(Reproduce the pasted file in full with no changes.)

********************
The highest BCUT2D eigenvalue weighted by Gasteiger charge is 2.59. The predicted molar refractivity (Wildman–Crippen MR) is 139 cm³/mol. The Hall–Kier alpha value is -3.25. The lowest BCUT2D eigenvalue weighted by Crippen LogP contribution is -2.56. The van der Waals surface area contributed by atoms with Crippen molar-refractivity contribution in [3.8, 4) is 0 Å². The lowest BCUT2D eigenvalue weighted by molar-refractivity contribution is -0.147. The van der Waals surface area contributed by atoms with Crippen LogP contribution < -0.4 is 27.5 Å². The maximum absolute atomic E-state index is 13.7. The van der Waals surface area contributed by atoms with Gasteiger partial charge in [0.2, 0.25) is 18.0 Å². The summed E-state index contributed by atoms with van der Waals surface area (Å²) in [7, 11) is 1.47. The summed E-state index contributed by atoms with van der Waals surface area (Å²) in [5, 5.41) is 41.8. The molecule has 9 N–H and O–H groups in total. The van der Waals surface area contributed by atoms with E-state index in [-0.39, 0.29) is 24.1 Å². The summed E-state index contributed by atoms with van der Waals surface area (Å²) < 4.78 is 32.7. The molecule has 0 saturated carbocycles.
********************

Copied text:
The highest BCUT2D eigenvalue weighted by Gasteiger charge is 2.59. The predicted molar refractivity (Wildman–Crippen MR) is 139 cm³/mol. The Hall–Kier alpha value is -3.25. The lowest BCUT2D eigenvalue weighted by Crippen LogP contribution is -2.56. The van der Waals surface area contributed by atoms with Crippen molar-refractivity contribution in [3.8, 4) is 0 Å². The lowest BCUT2D eigenvalue weighted by molar-refractivity contribution is -0.147. The van der Waals surface area contributed by atoms with Crippen LogP contribution < -0.4 is 27.5 Å². The maximum absolute atomic E-state index is 13.7. The van der Waals surface area contributed by atoms with Gasteiger partial charge in [0.2, 0.25) is 18.0 Å². The summed E-state index contributed by atoms with van der Waals surface area (Å²) in [7, 11) is 1.47. The summed E-state index contributed by atoms with van der Waals surface area (Å²) in [5, 5.41) is 41.8. The molecule has 9 N–H and O–H groups in total. The van der Waals surface area contributed by atoms with E-state index in [-0.39, 0.29) is 24.1 Å². The summed E-state index contributed by atoms with van der Waals surface area (Å²) < 4.78 is 32.7. The molecule has 0 saturated carbocycles.